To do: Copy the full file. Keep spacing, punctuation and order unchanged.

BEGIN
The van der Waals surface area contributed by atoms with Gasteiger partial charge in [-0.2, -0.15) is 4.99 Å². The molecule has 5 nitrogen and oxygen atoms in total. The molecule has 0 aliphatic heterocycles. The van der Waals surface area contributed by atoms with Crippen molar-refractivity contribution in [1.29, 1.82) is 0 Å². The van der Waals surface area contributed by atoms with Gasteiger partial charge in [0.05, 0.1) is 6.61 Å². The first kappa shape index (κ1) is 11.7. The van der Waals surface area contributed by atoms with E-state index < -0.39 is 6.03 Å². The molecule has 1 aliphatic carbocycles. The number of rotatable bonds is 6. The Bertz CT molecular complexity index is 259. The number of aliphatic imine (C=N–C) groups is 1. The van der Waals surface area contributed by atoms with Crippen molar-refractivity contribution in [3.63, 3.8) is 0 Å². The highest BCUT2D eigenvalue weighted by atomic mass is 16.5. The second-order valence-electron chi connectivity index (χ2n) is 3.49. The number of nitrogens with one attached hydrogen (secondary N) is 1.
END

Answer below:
The van der Waals surface area contributed by atoms with Gasteiger partial charge in [-0.2, -0.15) is 4.99 Å². The molecule has 5 nitrogen and oxygen atoms in total. The molecule has 0 aliphatic heterocycles. The van der Waals surface area contributed by atoms with Crippen molar-refractivity contribution in [1.29, 1.82) is 0 Å². The van der Waals surface area contributed by atoms with Gasteiger partial charge in [0.05, 0.1) is 6.61 Å². The first kappa shape index (κ1) is 11.7. The van der Waals surface area contributed by atoms with E-state index < -0.39 is 6.03 Å². The molecule has 1 aliphatic carbocycles. The number of rotatable bonds is 6. The Bertz CT molecular complexity index is 259. The number of aliphatic imine (C=N–C) groups is 1. The van der Waals surface area contributed by atoms with Crippen molar-refractivity contribution in [3.63, 3.8) is 0 Å². The highest BCUT2D eigenvalue weighted by atomic mass is 16.5. The second-order valence-electron chi connectivity index (χ2n) is 3.49. The number of nitrogens with one attached hydrogen (secondary N) is 1.